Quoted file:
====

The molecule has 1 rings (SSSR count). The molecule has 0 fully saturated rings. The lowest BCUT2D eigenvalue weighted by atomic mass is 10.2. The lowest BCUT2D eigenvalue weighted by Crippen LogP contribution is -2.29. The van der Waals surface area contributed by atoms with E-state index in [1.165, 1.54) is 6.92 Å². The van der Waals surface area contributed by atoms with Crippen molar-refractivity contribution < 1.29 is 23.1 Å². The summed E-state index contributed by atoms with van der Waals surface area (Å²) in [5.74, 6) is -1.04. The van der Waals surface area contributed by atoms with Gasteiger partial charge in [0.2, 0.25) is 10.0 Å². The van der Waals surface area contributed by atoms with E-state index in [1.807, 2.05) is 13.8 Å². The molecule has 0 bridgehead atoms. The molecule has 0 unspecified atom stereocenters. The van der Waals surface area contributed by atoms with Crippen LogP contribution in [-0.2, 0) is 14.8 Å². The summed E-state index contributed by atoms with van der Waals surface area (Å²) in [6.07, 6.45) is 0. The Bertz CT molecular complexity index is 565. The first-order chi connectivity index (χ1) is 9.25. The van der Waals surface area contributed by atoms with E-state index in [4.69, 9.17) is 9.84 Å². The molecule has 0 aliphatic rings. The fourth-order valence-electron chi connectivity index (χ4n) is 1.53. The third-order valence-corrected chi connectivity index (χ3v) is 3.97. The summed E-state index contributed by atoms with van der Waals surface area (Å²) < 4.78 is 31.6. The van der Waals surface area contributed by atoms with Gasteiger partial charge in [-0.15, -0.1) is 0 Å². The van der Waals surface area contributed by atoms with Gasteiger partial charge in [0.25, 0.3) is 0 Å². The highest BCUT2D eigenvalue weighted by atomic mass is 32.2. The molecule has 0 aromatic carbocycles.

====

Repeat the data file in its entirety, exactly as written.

The molecule has 1 rings (SSSR count). The molecule has 0 fully saturated rings. The lowest BCUT2D eigenvalue weighted by atomic mass is 10.2. The lowest BCUT2D eigenvalue weighted by Crippen LogP contribution is -2.29. The van der Waals surface area contributed by atoms with E-state index in [1.165, 1.54) is 6.92 Å². The van der Waals surface area contributed by atoms with Crippen molar-refractivity contribution < 1.29 is 23.1 Å². The summed E-state index contributed by atoms with van der Waals surface area (Å²) in [5.74, 6) is -1.04. The van der Waals surface area contributed by atoms with Gasteiger partial charge in [0.2, 0.25) is 10.0 Å². The van der Waals surface area contributed by atoms with E-state index in [1.807, 2.05) is 13.8 Å². The molecule has 0 bridgehead atoms. The molecule has 0 unspecified atom stereocenters. The van der Waals surface area contributed by atoms with Crippen LogP contribution in [-0.2, 0) is 14.8 Å². The summed E-state index contributed by atoms with van der Waals surface area (Å²) in [6.07, 6.45) is 0. The Bertz CT molecular complexity index is 565. The first-order chi connectivity index (χ1) is 9.25. The van der Waals surface area contributed by atoms with E-state index in [4.69, 9.17) is 9.84 Å². The molecule has 0 aliphatic rings. The fourth-order valence-electron chi connectivity index (χ4n) is 1.53. The third-order valence-corrected chi connectivity index (χ3v) is 3.97. The summed E-state index contributed by atoms with van der Waals surface area (Å²) < 4.78 is 31.6. The van der Waals surface area contributed by atoms with Gasteiger partial charge in [-0.15, -0.1) is 0 Å². The van der Waals surface area contributed by atoms with Gasteiger partial charge in [0.25, 0.3) is 0 Å². The highest BCUT2D eigenvalue weighted by atomic mass is 32.2. The molecule has 0 aromatic carbocycles.